This reminiscence of Mrs. M.C. Milner, an early day settler of Oklahoma City was published in The Oklahoman Feb.7, 1937.
On a night early in the 1890′s, Oklahoma City had a very harrowing experience indeed.
People from the north part of town started dashing Paul Revere-like through the streets, gathering the women and children up before them.
“The Cheyennes and Arapahos are off the reservation!” the cry went up. “To the hills men–the dam has broken” would not have been a more fearsome warning. Sure enough, bearing down from the northwest could be heard an unholy din and shrieking and commotion.
“But sure enough it wasn’t the Indians after all–it was just a ‘shivaree’ party, coming in from somewhere out in the country,” explained Mrs. Milner.
“Charivaris–or just plain shivarees– of a somewhat violent nature, were just part of the general atmosphere of anything-can-happen in which early-timers here moved,” Mrs. Milner said.
Another version was reported in the newspaper on April 18, 1937.
It said that the Charles Pigler family, homesteaders living about 10 miles west of the city near Bethany “saw glaring lights to the northwest and heard what they believed to be the war cries of Indians. Riding by different routes to warn the city residents, these boomer Paul Reveres came in on Twenty-third street, road the Tenth street road and Reno avenue, crying: “To arms!”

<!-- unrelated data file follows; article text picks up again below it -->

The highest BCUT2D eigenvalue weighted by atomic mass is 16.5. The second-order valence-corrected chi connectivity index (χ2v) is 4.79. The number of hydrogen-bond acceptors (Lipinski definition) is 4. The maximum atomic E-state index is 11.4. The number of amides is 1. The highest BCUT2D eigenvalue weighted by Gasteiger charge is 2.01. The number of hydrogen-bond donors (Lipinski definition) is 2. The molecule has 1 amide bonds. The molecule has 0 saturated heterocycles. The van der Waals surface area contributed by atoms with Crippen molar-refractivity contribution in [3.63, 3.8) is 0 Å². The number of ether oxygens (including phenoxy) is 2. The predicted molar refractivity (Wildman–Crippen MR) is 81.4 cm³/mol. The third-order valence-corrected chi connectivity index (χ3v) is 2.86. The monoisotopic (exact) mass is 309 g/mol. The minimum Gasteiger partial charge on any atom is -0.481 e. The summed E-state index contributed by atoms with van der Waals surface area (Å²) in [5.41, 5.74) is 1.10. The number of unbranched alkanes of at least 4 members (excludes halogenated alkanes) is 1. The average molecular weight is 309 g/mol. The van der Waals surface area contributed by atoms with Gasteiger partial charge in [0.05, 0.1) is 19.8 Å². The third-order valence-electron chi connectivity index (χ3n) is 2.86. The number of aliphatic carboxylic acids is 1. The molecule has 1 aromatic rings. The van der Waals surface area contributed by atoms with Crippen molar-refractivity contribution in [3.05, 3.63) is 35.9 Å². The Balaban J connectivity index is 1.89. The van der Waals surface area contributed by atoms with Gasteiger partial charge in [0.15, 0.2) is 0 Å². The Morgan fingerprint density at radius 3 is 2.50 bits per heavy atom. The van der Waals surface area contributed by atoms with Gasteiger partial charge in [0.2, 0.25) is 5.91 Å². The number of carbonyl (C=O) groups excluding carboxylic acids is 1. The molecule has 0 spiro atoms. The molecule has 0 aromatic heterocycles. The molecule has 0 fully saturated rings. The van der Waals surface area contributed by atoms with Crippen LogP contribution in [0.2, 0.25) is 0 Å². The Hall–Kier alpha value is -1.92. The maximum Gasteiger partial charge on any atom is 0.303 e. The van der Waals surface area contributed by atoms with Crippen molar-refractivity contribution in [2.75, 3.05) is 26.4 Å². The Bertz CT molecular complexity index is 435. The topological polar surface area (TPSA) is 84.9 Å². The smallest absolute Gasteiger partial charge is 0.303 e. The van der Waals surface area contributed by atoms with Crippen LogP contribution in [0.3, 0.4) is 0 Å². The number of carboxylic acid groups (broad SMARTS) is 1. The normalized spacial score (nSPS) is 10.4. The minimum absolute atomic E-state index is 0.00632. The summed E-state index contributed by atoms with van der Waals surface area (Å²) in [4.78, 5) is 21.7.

The hardware store was opened and all the guns sold. Women and children took refuge in the brick house at 205 Northwest Fifth street (where the Oklahoma City Bombing Memorial now stands) and the men stood ready to fend off the attack.
“But the glaring lights turned out to be a prairie fire and the cries the Piglers heard had been a charivari. Everybody felt pretty sheepish when they found it out”
Webster’s New Universal Unabridged Dictionary’s definition for shivaree is “a mock serenade with kettles, pans, horns and other noisemakers given for a newly married couple; charivari.”
A shivaree was part of the play “Oklahoma!” celebrating the marriage of Laurie and Curly.